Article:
This is how the AstraZeneca vaccine works

Targeted for links to rare cases of thrombosis, it uses chimpanzee adenovirus as its platform

2 min
One vial of AstraZeneka vaccine

BarcelonaMarred by constant distribution breaches, changes in age criteria and now also dogged by its link to rare cases of thrombosis, the Oxford/AstraZeneca (UK) vaccine was approved for use on 29 January 2021 and the UK had already licensed it in December. The technology it uses - genetically modified attenuated virus, in this case chimpanzee adenovirus - has previously been used to produce vaccines against Ebola and Zika. It is the same mechanism of action as the Janssen and Russian Sputnik V vaccines. It is licensed in a dozen countries, although some have stopped vaccination after the cases of thrombosis.

How does it work?
  • A genetically modified, attenuated virus, the non-replicating chimpanzee adenovirus, is introduced into the body as a platform that carries the S protein.
  • The virus contains the genetic information for our cells to manufacture covid-19 virus proteins, such as the S protein.
  • Our body recognizes this protein as foreign and produces antibodies and T-lymphocytes.
  • If we become infected, the antibodies will block the virus and the lymphocytes will destroy the infected cells.
  • The vaccine cannot cause disease from adenovirus or SARS-CoV-2.
To whom is it administered?
  • Indicated for: People aged between 18 and 69.
  • In Catalonia it is now administered to: People between 60 and 69 years old. Before the European Medicines Agency (EME) linked it to rare cases of thrombosis, the so-called essential groups (teachers, police, firefighters, and so on) up to 55 years of age had been vaccinated.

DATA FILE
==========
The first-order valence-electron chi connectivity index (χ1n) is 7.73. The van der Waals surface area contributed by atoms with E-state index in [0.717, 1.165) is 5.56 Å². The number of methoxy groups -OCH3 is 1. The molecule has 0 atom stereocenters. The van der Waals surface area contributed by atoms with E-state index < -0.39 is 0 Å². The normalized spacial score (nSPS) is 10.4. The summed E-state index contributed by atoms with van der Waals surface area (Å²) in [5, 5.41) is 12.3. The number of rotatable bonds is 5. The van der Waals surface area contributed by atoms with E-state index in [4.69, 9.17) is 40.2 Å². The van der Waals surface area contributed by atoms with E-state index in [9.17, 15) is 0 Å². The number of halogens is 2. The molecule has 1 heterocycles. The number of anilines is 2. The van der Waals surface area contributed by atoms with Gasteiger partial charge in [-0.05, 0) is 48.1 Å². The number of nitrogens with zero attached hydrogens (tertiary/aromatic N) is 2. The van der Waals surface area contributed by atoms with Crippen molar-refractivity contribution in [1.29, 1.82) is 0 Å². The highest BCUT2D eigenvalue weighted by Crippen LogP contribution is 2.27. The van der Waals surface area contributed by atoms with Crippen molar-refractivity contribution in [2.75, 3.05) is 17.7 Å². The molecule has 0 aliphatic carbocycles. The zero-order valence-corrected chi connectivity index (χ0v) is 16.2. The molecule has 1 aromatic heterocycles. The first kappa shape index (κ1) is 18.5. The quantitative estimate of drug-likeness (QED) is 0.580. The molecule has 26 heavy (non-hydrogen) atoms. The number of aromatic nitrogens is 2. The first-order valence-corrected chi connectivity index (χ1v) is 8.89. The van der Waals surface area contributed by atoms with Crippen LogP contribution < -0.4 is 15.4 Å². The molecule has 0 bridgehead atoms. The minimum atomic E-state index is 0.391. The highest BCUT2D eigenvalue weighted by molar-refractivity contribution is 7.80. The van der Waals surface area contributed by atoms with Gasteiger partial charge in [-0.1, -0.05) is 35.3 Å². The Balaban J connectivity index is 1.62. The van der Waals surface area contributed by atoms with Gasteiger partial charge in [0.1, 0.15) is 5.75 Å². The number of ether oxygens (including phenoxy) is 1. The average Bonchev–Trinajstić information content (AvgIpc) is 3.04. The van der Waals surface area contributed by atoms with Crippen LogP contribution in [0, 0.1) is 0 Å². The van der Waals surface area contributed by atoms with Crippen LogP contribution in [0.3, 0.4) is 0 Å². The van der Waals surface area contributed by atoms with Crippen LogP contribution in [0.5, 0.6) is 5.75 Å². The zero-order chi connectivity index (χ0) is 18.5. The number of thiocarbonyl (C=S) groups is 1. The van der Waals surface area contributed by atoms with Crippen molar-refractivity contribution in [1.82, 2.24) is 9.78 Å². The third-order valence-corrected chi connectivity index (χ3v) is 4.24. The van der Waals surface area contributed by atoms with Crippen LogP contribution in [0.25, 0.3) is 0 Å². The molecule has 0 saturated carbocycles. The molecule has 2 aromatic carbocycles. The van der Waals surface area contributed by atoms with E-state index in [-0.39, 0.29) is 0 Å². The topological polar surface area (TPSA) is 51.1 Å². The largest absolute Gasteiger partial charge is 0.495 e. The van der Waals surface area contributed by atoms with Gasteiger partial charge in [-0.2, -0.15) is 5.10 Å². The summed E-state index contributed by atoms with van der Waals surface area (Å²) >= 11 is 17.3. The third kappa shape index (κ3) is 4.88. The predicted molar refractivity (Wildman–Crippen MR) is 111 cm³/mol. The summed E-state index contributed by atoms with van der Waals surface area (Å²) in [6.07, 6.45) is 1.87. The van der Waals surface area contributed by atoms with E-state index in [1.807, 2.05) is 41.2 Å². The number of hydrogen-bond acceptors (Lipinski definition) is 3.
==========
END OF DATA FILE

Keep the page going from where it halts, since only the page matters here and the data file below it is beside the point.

• It is contraindicated for: People with severe hypersensitivity to any previous dose or any of the components.
  • Pregnancy: As there are not enough studies in pregnancy, it is also not recommended for pregnant women, although there are no indications of safety concerns. For pregnant women who are in a group where vaccination is recommended, e.g. healthcare workers, vaccination can be considered according to the benefit/risk assessment.
  • Vaccination should be postponed in case of: Having a severe acute illness, but not in case of having a mild illness without fever.
  • It is not recommended in: In patients with severe immunosuppression, uncontrolled cardiovascular, hepatic, renal, renal, metabolic, endocrine and severe neurological diseases there are no consistent data available and the use of other vaccines is recommended.
  • If the age limit is not lifted, it is also not recommended for people over 70 years of age.
Conservation and administration
  • Storage: It is stored at a temperature between 2 and 8 degrees, has a life of up to six months and should not be frozen or diluted.
  • Administration schedule: Two doses are administered with an interval of between 10 and 12 weeks (between 70 and 84 days).
  • Efficacy: It offers 81.3% protection against covid after the second dose.
  • Cost: The approximate cost per dose is of 2 euros.
Adverse effects
  • The most frequent are: Pain at the injection site, fatigue or tiredness, headache, chills, nausea, joint pain and fever.
  • Intensity: Most are mild or moderate in intensity and disappear after a few days.
  • Side effects: The European Medicines Agency (EME) has concluded that thrombi may be a side effect of the AstraZeneca vaccine in "very rare" cases but recommends continuing vaccination, arguing that the benefits outweigh the risks.